KidsMD Health Topics

Cervical Teratoma

  • Overview

    A cervical teratoma is a very rare congenital tumor in the neck.

    • These tumors tend to be large, disfiguring masses — partly solid and partly fluid
    • They make it impossible for a newborn to breathe upon birth.
    • Advances in medical technology, early detection and careful monitoring during pregnancy, now make it possible for these babies to be saved.

    Surgical advances

    These days, surgery at Boston Children’s Hospital is done as the baby is delivered via Cesarean section and still attached to the mother's placenta. This method, known as an EXIT (ex utero intrapartum treatment) procedure, gives surgeons time to perform multiple procedures to clear your baby's airway while the placenta is still attached.

    Boston Children's Hospital 
    300 Longwood Avenue
    3rd Floor
    Boston MA 02115


  • In-Depth

    What causes a cervical teratoma?

    Nobody knows. It has never been linked to maternal lifestyle, so it is likely that there is nothing an expecting mother can do to prevent it.

  • Tests

    How is cervical teratoma diagnosed?

    It’s usually first discovered during a routine prenatal ultrasound, sometime around the 18th week of pregnancy. Signs of a problem in the ultrasound include:

    • an empty stomach indicating a blockage in the esophagus and/or excess amniotic fluid
    • the fetus's neck may appear hyperextended
    • your doctor may even discover the mass itself

    If your obstetrician suspects a problem, you will be referred to an obstetrician who specializes in high-risk cases or a pediatric surgeon specializing in fetal and neonatal care for further ultrasounds and possibly magnetic resonance imaging (MRI).

  • How is a cervical teratoma treated?

    The initial stages of treatment for a cervical teratoma involve careful monitoring of the mother and fetus along with the development of a surgical plan. Your treatment will likely be handled by a multidisciplinary team that includes the following medical professionals:

    • Perinatologist
    • General pediatric surgeon
    • Radiologist
    • Ear, nose and throat surgeon
    • Nurse practitioner

    Prenatal care

    Repeated ultrasounds will be used to monitor amniotic fluid volume, tumor size and the overall well-being of the fetus. The multidisciplinary team will be paying close attention to the tumor, which may not grow, but can grow rapidly, becoming large and bulky sometimes extending out of the fetus's mouth, displacing the fetus's ear and disfiguring the jaw. The team will be monitoring the lungs for hyperinflation, a sign that the airway is completely blocked by the tumor.

    They will also be closely watching the heart, looking for signs of impending heart failure, which is a complication that can occur if the heart is overextending itself to supply blood to the tumor.


    In most cases, surgeons will perform an EXIT procedure as mentioned above. During an EXIT procedure, the fetus is only partially exposed during surgery, so that the volume of the uterus is maintained. Your doctors may use inhalation agents to ensure relaxation of your uterus.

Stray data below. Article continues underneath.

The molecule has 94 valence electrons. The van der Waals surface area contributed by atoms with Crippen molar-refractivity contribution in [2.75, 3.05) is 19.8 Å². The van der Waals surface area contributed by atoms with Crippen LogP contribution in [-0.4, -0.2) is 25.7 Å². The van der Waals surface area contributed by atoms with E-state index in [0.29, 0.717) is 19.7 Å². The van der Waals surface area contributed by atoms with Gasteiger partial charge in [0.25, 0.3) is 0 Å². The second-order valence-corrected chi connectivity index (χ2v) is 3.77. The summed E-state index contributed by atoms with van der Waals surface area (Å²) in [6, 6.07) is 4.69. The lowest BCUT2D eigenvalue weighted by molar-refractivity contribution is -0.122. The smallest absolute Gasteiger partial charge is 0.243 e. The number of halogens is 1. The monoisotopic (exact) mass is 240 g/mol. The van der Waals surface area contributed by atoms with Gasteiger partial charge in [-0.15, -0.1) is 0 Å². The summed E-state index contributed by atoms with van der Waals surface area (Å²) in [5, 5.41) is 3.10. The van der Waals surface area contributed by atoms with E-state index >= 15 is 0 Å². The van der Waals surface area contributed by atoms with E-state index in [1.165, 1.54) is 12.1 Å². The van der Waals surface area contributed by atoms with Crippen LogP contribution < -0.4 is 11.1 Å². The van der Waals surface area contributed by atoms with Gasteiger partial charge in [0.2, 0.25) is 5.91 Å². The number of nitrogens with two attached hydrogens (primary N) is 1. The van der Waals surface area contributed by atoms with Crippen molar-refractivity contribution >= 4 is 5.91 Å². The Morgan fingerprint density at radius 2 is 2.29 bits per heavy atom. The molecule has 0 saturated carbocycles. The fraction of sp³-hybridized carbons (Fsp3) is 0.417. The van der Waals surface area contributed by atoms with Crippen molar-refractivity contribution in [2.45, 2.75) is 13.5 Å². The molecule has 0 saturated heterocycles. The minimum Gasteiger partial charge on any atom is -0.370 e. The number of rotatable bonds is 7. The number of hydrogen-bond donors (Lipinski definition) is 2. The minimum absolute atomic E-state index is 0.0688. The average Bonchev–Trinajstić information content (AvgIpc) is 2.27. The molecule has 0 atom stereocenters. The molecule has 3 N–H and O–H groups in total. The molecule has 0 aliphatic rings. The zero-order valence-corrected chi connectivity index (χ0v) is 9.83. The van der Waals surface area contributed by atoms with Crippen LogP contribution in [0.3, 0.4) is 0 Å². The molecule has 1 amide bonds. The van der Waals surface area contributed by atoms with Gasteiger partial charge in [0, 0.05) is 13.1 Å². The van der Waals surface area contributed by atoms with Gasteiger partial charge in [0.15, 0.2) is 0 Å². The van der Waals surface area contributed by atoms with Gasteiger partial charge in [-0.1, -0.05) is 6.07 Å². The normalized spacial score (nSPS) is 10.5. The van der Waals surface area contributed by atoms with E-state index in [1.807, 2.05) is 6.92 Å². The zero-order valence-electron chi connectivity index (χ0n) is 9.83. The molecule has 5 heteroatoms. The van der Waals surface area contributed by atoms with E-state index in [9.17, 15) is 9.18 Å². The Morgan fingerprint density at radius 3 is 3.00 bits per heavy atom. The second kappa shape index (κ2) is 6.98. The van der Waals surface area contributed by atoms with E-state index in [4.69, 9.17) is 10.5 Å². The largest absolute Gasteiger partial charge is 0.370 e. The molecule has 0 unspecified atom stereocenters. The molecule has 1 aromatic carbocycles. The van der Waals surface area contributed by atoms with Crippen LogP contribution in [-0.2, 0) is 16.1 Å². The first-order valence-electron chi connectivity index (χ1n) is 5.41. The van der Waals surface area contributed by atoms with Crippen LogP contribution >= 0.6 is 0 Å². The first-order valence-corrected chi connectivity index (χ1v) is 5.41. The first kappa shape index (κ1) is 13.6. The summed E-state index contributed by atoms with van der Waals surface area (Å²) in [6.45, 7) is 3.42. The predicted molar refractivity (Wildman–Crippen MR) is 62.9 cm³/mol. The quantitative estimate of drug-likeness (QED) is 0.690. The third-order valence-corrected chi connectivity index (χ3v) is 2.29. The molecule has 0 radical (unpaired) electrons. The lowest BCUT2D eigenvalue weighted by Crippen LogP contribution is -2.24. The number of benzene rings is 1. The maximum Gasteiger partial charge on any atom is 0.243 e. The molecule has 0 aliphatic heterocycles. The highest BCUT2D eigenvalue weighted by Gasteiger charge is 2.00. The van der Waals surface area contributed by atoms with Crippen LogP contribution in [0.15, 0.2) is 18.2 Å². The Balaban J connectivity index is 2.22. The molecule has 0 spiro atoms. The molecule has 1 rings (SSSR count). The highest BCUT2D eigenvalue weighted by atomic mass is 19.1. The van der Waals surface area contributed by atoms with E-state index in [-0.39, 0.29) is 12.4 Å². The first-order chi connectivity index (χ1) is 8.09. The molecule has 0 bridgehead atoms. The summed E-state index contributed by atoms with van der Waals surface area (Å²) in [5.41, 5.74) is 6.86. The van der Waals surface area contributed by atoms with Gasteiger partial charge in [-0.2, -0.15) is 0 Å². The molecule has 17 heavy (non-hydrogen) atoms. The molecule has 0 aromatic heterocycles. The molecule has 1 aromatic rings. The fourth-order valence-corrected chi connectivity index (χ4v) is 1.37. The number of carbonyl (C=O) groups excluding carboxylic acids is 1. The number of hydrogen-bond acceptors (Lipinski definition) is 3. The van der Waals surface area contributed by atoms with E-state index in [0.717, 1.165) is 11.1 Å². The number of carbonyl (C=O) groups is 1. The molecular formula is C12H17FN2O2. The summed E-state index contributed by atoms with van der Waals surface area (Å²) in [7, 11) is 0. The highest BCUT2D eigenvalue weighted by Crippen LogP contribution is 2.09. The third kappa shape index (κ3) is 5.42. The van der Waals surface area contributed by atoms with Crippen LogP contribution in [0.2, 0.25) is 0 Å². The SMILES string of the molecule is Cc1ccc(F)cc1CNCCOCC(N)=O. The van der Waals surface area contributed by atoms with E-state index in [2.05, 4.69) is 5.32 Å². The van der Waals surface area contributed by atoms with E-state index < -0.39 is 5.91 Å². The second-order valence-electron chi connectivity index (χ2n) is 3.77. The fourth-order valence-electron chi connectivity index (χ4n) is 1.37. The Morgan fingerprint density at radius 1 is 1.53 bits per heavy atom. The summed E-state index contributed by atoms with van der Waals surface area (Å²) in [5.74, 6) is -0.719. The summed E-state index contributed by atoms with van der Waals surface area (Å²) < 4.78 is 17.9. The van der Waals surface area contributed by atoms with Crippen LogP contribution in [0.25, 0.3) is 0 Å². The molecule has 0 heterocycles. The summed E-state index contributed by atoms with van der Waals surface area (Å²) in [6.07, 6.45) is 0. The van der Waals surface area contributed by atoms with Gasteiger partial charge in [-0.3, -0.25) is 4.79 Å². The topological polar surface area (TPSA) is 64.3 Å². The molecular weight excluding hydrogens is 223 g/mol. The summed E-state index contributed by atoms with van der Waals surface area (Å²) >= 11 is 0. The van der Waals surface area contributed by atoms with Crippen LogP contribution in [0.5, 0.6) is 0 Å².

Securing the airway

    At this stage, the main goal for surgeons is to secure the airway by inserting a breathing tube into it, bypassing the obstruction. Your team will use some combination of the following procedures to facilitate this:

    • Laryngoscopy— Examination of the interior of the larynx (voice box) using an instrument called a laryngoscope.
    • Bronchoscopy— Examination of the bronchi (the two primary divisions of the trachea that lead to the lungs) using an illuminated tube.
    • Tracheostomy— The surgical formation of an opening into the trachea through the neck to allow the passage of air. This is done if surgeons cannot establish an airway with a breathing tube.


    Once an airway is established, the umbilical cord is cut and your doctors will surgically remove the tumor while your Cesarean section is completed. This can be a long process since doctors must be extremely careful to avoid affecting any of the surrounding structures in the neck, including the following:

    • Nerves
    • Larynx
    • Trachea
    • Esophagus

    Subsequent surgeries may be needed either for complete removal of the tumor or for reconstruction of the trachea or other neck structures that were distorted by the tumor.

    What happens after the surgery?

    Infants who undergo successful surgery have a high survival rate and grow up to live healthy, normal lives with perhaps one complication. These babies may develop transient or permanent hypothyroidism, both of which can be treated with medication.

    These conditions develop when the cervical teratoma either completely or partially replaces the thyroid gland. In this case, a pediatric endocrinologist should be consulted.

    After surgery, doctors will want to monitor your baby routinely to ensure that the cervical teratoma doesn't recur. Most cervical teratomas are benign; however there is the possibility that a recurring tumor could be malignant.

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